Dedicated to reviews and news of music for film, TV and games

Tuesday, November 30, 2010


From Costa Communications:-



LOS ANGELES – Award-winning composer Christophe Beck wins an HMMA for “Best Original Score: Indie/Short/Documentary” for his moody and introspective score to the critically-acclaimed Paramount Vantage documentary “Waiting For Superman.” Directed by Academy Award-winner Davis Guggenheim (“An Inconvenient Truth”), the documentary is a deeply personal exploration of the current state of public education in the United States, and how it has affected our children. Just announced as one of 15 contenders for “Best Documentary Feature” at next years Academy Awards, the film opened in October to major markets. The score released by Lakeshore Records is now available in stores on CD and online through and iTunes.

“One of the great things about working on a documentary is that you're dealing with real people in real situations,” says Beck. “The music's function isn't to merely push the action along, or to manufacture some kind of feeling that for one reason or another wasn't captured on film – it's to support real, authentic, genuine characters and emotions.”

The film uses playful animations to help convey some fairly disturbing facts when it comes to our failing education system. “I found I could complement that by using some whimsical instrumentation such as pizzicato strings, bouncy percussion and a slightly-too-optimistic feeling,” explains Beck. This helps liven up the presentation of otherwise fairly dry facts and statistics. Then, of course there's the human side too. We wanted to underscore the kids' stories of struggle, hope, disappointment, and for a lucky few, celebration. We used simple, intimate instrumentation – often a plaintive single guitar or piano to help tell these kids' stories.”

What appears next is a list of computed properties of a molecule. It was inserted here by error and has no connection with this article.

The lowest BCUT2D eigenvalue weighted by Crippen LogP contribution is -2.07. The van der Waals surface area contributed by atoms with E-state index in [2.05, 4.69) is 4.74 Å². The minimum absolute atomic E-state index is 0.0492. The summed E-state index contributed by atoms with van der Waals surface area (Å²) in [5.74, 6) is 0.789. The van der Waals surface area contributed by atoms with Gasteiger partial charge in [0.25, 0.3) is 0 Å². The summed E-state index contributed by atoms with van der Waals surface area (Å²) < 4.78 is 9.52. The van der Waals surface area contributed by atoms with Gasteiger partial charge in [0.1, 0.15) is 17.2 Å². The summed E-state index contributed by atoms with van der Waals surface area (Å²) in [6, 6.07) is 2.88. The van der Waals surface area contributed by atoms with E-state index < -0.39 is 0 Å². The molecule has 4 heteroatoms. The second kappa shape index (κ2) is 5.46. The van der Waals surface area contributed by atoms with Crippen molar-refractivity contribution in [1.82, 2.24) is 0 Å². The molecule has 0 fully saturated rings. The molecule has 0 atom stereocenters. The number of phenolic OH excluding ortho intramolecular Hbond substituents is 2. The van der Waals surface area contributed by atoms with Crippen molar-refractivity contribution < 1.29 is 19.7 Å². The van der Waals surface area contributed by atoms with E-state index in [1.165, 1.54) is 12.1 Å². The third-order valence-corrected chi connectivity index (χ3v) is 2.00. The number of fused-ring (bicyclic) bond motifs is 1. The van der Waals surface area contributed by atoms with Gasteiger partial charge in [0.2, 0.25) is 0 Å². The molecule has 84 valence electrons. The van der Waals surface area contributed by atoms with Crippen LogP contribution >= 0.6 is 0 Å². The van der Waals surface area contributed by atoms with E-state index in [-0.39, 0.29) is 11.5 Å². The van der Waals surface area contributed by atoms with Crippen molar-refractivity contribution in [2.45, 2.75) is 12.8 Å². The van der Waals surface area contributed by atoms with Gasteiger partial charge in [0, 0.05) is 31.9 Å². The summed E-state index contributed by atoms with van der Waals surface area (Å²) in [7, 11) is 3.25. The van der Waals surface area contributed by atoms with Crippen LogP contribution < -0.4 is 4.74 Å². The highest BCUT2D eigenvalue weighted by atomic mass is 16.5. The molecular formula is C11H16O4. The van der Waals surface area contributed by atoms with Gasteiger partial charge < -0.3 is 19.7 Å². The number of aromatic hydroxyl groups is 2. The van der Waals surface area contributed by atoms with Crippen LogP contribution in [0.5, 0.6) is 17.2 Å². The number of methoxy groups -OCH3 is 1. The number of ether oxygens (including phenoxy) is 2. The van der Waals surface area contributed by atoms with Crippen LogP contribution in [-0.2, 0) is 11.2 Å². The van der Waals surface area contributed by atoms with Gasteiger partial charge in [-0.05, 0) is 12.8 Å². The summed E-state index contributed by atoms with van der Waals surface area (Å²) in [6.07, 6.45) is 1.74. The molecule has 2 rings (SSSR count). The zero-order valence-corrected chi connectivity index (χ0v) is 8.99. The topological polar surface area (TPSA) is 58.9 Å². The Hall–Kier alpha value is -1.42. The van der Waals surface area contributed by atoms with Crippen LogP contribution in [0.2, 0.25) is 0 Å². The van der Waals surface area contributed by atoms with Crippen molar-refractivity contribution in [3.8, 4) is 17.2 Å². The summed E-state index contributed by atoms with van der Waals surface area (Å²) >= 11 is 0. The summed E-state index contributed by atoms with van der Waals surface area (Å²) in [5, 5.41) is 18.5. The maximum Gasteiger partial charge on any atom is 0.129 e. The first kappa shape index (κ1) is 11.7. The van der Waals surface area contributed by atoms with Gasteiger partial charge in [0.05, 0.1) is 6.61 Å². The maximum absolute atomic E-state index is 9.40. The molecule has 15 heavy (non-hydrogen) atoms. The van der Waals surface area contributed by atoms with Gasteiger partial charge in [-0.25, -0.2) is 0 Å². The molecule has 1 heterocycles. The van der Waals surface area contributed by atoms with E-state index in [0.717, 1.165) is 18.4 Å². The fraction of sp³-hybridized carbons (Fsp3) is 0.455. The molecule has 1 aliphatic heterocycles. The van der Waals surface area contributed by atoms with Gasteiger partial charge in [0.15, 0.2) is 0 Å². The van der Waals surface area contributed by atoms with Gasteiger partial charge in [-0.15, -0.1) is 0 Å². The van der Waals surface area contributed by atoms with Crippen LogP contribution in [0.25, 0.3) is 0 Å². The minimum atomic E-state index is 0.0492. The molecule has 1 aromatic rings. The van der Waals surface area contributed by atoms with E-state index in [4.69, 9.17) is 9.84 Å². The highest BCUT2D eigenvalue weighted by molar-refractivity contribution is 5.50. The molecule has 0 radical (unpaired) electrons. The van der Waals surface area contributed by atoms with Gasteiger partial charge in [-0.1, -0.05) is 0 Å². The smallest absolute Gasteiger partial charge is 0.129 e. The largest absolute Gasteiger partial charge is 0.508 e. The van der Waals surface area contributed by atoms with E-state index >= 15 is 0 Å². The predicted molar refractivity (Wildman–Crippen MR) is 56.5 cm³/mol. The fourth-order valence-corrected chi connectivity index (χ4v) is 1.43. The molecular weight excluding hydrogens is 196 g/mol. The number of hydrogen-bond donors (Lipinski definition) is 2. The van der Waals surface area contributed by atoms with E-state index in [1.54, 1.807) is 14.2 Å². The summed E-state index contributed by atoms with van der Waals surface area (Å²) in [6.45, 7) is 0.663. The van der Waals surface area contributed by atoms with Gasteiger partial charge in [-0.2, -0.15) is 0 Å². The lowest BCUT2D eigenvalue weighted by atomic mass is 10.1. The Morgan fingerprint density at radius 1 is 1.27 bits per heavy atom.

In 2000, the cheerleading comedy "Bring It On" launched Beck's prolific film scoring career. His credits include "Under the Tuscan Sun," "Saved," "We Are Marshall," "Red," "The Hangover," the highest-grossing R-rated comedy of all time and recently released musical drama, “Burlesque.”

Beck’s road to film scoring was circuitous. The Montreal native started piano lessons at five and by eleven he was writing music for his first-ever band. During high school he studied flute, saxophone, trombone & drums, and performed in rock bands. While studying music at Yale, Beck had an epiphany: “I discovered my talent for composing was far greater than my talent for performing.” He wrote two musicals with his brother Jason (a.k.a. Chilly Gonzales, the Berlin-based hip-hop recording artist), as well as an opera based on Edgar Allen Poe’s “The Tell-Tale Heart.”

Upon graduation from Yale in 1992, he moved to Los Angeles to attend USC's prestigious film scoring program, where he studied with notable composers Jerry Goldsmith and Christopher Young. Beck was immediately attracted to the creative challenges unique to the marriage of music and picture. A personal recommendation from the legendary Buddy Baker, head of the USC Music Department, led to his first assignment for a TV series called "White Fang.” Soon thereafter, he was asked to score a new TV series, “Buffy,” based on the movie “Buffy The Vampire Slayer” for which he received the Emmy for Outstanding Music Composition.

The Hollywood Music in Media Awards recognizes and honors the music in visual mediums, the talented individuals responsible for creating and placing it, and the music of both mainstream and independent artists from around the globe for their compositions and recordings in all forms of media including film, TV, video games, commercial advertisements, movie trailers and music videos. The HMMA is also the first music awards event to recognize and honor excellence in music supervision. In addition, iconic individuals are presented with special awards for outstanding career achievement and longevity in entertainment.

Selections from the score can be heard at


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